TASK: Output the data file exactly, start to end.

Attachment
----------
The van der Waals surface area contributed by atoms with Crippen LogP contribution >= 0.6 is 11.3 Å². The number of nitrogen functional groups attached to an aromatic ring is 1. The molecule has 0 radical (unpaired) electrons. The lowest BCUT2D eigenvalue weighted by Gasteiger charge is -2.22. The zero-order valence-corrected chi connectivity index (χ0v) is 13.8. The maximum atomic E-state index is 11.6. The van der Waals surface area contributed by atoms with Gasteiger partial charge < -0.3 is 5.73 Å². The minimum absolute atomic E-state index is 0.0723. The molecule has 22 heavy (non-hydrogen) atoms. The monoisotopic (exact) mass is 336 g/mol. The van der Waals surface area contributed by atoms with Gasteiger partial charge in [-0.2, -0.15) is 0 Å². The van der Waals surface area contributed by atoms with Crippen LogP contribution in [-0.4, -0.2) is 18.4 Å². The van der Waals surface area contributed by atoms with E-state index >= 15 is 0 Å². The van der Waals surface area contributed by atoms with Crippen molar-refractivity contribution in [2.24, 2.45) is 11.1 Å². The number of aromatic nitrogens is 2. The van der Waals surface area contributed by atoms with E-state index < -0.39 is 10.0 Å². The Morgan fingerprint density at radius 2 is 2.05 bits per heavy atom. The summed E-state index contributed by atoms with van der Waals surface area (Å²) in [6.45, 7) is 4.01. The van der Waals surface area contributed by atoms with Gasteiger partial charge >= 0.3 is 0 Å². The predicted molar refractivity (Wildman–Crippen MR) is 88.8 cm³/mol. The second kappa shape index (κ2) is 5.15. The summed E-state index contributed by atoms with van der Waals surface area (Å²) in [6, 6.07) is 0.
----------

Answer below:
The van der Waals surface area contributed by atoms with Crippen LogP contribution >= 0.6 is 11.3 Å². The number of nitrogen functional groups attached to an aromatic ring is 1. The molecule has 0 radical (unpaired) electrons. The lowest BCUT2D eigenvalue weighted by Gasteiger charge is -2.22. The zero-order valence-corrected chi connectivity index (χ0v) is 13.8. The maximum atomic E-state index is 11.6. The van der Waals surface area contributed by atoms with Gasteiger partial charge < -0.3 is 5.73 Å². The minimum absolute atomic E-state index is 0.0723. The molecule has 22 heavy (non-hydrogen) atoms. The monoisotopic (exact) mass is 336 g/mol. The van der Waals surface area contributed by atoms with Gasteiger partial charge in [-0.2, -0.15) is 0 Å². The van der Waals surface area contributed by atoms with Crippen LogP contribution in [-0.4, -0.2) is 18.4 Å². The van der Waals surface area contributed by atoms with E-state index >= 15 is 0 Å². The van der Waals surface area contributed by atoms with Crippen molar-refractivity contribution in [2.24, 2.45) is 11.1 Å². The number of aromatic nitrogens is 2. The van der Waals surface area contributed by atoms with E-state index < -0.39 is 10.0 Å². The Morgan fingerprint density at radius 2 is 2.05 bits per heavy atom. The summed E-state index contributed by atoms with van der Waals surface area (Å²) in [6.45, 7) is 4.01. The van der Waals surface area contributed by atoms with Gasteiger partial charge >= 0.3 is 0 Å². The predicted molar refractivity (Wildman–Crippen MR) is 88.8 cm³/mol. The second kappa shape index (κ2) is 5.15. The summed E-state index contributed by atoms with van der Waals surface area (Å²) in [6, 6.07) is 0.